Until a few years ago, it was the conventional wisdom that the expansion of the universe that began with the big bang was slowing down. Dr. Ed Weiler, the head of science for NASA and the person in charge of the Hubble, says that in fact, it's speeding up. "It means that we don't understand gravity," he says. "This implies there's some negative energy force, some anti-gravity, that's actually pushing things apart. We don't understand it. It's not supposed to be there." He says it's something that wasn't known before Hubble.
According to Livio, the discovery that the expansion of the universe is accelerating flies in the face of what everyone thought was happening. He says it is one of the most amazing and important discoveries in the history of science.
He explains: "Suppose I'll take my keys from here, and I throw them up. They come back to my hand. Why did that happen? The gravity of the Earth was able to slow these keys down, and then finally even reverse the motion. So what we naturally thought was that this expansion ought to slow down in the same way as these keys slow down. What we discovered is that this expansion is, in fact, speeding up, accelerating. It would be like, I throw these keys up, and instead of falling back into my hand, they actually speed up upwards."
This extraordinary phenomenon was confirmed by a 32-year-old astrophysicist, Dr. Adam Riess. Riess' calculations on an exploding star in a small section of the Hubble deep field confirm that the universe has picked up speed.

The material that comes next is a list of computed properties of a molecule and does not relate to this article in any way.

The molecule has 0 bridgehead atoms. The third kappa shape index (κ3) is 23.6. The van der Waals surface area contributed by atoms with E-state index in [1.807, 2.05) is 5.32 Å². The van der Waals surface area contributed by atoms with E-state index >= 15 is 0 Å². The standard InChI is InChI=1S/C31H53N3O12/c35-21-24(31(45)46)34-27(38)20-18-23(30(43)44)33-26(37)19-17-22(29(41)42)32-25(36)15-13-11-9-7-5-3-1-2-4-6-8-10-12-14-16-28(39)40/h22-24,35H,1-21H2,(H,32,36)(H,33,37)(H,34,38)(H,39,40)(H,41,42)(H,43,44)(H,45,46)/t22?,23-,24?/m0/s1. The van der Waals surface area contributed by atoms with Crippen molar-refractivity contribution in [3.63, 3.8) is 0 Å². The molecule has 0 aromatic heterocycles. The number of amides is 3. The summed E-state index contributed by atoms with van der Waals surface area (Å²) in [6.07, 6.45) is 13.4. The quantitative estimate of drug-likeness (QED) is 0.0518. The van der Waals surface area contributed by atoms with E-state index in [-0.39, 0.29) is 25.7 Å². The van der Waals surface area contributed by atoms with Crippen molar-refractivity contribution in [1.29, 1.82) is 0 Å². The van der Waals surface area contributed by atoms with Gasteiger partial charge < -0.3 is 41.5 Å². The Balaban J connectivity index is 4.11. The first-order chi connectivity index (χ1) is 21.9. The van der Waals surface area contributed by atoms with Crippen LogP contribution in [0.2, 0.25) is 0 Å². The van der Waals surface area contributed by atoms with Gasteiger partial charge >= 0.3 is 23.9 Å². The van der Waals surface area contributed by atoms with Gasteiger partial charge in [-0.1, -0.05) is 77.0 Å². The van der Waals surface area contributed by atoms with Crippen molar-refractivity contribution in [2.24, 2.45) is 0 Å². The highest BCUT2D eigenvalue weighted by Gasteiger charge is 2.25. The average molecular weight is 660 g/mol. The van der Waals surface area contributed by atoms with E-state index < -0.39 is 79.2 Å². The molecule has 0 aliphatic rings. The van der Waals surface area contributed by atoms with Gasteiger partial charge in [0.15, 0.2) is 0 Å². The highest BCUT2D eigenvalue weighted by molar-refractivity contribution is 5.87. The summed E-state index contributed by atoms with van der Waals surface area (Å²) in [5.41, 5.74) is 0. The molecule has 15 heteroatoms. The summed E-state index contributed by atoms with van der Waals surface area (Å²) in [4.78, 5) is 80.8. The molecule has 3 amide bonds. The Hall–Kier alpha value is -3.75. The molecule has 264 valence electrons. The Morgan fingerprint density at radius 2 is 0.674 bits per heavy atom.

One astronomer says that many years from now, our direct descendants won't see the sky as we see it today. It will appear as though we are sort of alone on an island, because all the lights around us will blink out.
This knowledge from Hubble doesn't come cheap. So far, it's cost the United States nearly $7 billion, with an annual operating budget of $250 million. This pays for the technicians who control and monitor the satellite, and the scientists who analyze its data at the Space Telescope Science Institute in Baltimore. It also pays for the engineers at the Goddard Space Flight Center who design the tools, equipment and procedures the astronauts use to upgrade Hubble and keep it running smoothly.
Maintenance is a challenge, since Hubble can't come into the garage for repairs. It took engineers months to figure out the procedures to replace, or change out, Hubble's power supply. The operation, completed in 2002, took almost four-and-a-half hours. It was the most complex maintenance job ever performed in space. Without power, there was no way to heat the telescope or monitor its instruments. On the ground, the engineers weren't sure Hubble would survive the deep freeze of space until power was successfully restored.
At a time when NASA's other programs rarely make headlines, Hubble does. And it's the pictures that have captured the public's imagination. Livio thinks the hype is justified. "I think that Hubble has been one of the most fantastic experiments there has been," he says. "I mean, I will go so far as to argue that the Hubble images are in some sense the most fantastic artworks of our time.
The man responsible for putting together those artworks is a NASA imaging specialist, Zoltan Levay. He uses scientific data to apply color to Hubble's black and white images. "We do adjust the color a little bit," he explains. "Partly just so it looks better, and partly so it also imparts the information that we'd like to get across." He says these are not, however, works of fiction. "It's a representation of reality, just as any photograph is not a literal reality, but a representation of reality."
On some nights in the South, the Hubble is actually visible from the ground. The orbiting observatory has become a cultural icon. The pictures it takes are so compelling, they've been used to sell everything from magazines to stamps. They're even used to sell CDs.
NASA's next mission to service Hubble was scheduled for 2004, but since the Columbia shuttle disaster earlier this year, the remaining shuttles have been grounded and the servicing mission has been postponed indefinitely.